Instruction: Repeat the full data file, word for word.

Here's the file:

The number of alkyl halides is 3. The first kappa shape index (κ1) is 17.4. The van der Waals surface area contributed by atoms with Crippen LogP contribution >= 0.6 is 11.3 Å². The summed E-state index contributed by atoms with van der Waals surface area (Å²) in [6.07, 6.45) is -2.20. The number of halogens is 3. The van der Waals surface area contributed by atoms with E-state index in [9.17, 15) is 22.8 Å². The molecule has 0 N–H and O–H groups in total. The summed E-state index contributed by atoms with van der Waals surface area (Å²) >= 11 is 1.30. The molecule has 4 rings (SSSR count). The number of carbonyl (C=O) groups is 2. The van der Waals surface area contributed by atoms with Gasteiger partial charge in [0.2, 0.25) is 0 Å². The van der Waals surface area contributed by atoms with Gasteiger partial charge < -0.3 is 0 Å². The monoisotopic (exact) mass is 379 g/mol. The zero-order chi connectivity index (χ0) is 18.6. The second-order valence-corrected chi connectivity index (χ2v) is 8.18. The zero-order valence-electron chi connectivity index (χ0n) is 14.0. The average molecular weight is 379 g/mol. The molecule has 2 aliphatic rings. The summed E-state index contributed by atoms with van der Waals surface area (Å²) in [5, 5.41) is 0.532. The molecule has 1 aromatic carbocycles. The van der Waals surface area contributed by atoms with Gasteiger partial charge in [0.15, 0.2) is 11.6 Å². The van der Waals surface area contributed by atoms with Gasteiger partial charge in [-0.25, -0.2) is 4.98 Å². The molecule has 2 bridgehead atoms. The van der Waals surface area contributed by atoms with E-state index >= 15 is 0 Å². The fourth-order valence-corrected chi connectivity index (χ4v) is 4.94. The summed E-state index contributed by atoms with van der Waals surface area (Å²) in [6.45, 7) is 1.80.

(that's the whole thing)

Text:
The number of alkyl halides is 3. The first kappa shape index (κ1) is 17.4. The van der Waals surface area contributed by atoms with Crippen LogP contribution >= 0.6 is 11.3 Å². The summed E-state index contributed by atoms with van der Waals surface area (Å²) in [6.07, 6.45) is -2.20. The number of halogens is 3. The van der Waals surface area contributed by atoms with E-state index in [9.17, 15) is 22.8 Å². The molecule has 0 N–H and O–H groups in total. The summed E-state index contributed by atoms with van der Waals surface area (Å²) >= 11 is 1.30. The molecule has 4 rings (SSSR count). The number of carbonyl (C=O) groups is 2. The van der Waals surface area contributed by atoms with Gasteiger partial charge in [0.2, 0.25) is 0 Å². The van der Waals surface area contributed by atoms with Gasteiger partial charge < -0.3 is 0 Å². The monoisotopic (exact) mass is 379 g/mol. The zero-order chi connectivity index (χ0) is 18.6. The second-order valence-corrected chi connectivity index (χ2v) is 8.18. The zero-order valence-electron chi connectivity index (χ0n) is 14.0. The average molecular weight is 379 g/mol. The molecule has 2 aliphatic rings. The summed E-state index contributed by atoms with van der Waals surface area (Å²) in [5, 5.41) is 0.532. The molecule has 1 aromatic carbocycles. The van der Waals surface area contributed by atoms with Gasteiger partial charge in [0.15, 0.2) is 11.6 Å². The van der Waals surface area contributed by atoms with Gasteiger partial charge in [-0.25, -0.2) is 4.98 Å². The molecule has 2 bridgehead atoms. The van der Waals surface area contributed by atoms with E-state index >= 15 is 0 Å². The fourth-order valence-corrected chi connectivity index (χ4v) is 4.94. The summed E-state index contributed by atoms with van der Waals surface area (Å²) in [6.45, 7) is 1.80.